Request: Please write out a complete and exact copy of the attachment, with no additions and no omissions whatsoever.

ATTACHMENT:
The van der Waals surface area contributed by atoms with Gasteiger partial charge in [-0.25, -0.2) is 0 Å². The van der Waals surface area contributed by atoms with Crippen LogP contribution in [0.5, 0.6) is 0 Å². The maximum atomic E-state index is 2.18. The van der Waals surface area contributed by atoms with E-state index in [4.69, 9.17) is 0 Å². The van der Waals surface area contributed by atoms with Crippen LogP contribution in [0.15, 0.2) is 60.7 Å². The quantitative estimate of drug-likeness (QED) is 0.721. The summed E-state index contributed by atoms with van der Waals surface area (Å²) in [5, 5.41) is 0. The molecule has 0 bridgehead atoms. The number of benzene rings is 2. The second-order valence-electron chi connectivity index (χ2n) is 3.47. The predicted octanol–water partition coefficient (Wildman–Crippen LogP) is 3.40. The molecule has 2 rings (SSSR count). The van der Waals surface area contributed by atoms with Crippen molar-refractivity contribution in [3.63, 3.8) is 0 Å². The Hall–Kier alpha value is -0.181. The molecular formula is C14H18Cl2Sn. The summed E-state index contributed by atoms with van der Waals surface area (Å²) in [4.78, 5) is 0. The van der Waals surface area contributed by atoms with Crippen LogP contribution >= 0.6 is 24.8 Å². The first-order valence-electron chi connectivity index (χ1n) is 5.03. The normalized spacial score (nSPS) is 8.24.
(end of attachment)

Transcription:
The van der Waals surface area contributed by atoms with Gasteiger partial charge in [-0.25, -0.2) is 0 Å². The van der Waals surface area contributed by atoms with Crippen LogP contribution in [0.5, 0.6) is 0 Å². The maximum atomic E-state index is 2.18. The van der Waals surface area contributed by atoms with E-state index in [4.69, 9.17) is 0 Å². The van der Waals surface area contributed by atoms with Crippen LogP contribution in [0.15, 0.2) is 60.7 Å². The quantitative estimate of drug-likeness (QED) is 0.721. The summed E-state index contributed by atoms with van der Waals surface area (Å²) in [5, 5.41) is 0. The molecule has 0 bridgehead atoms. The number of benzene rings is 2. The second-order valence-electron chi connectivity index (χ2n) is 3.47. The predicted octanol–water partition coefficient (Wildman–Crippen LogP) is 3.40. The molecule has 2 rings (SSSR count). The van der Waals surface area contributed by atoms with Crippen molar-refractivity contribution in [3.63, 3.8) is 0 Å². The Hall–Kier alpha value is -0.181. The molecular formula is C14H18Cl2Sn. The summed E-state index contributed by atoms with van der Waals surface area (Å²) in [4.78, 5) is 0. The van der Waals surface area contributed by atoms with Crippen LogP contribution >= 0.6 is 24.8 Å². The first-order valence-electron chi connectivity index (χ1n) is 5.03. The normalized spacial score (nSPS) is 8.24.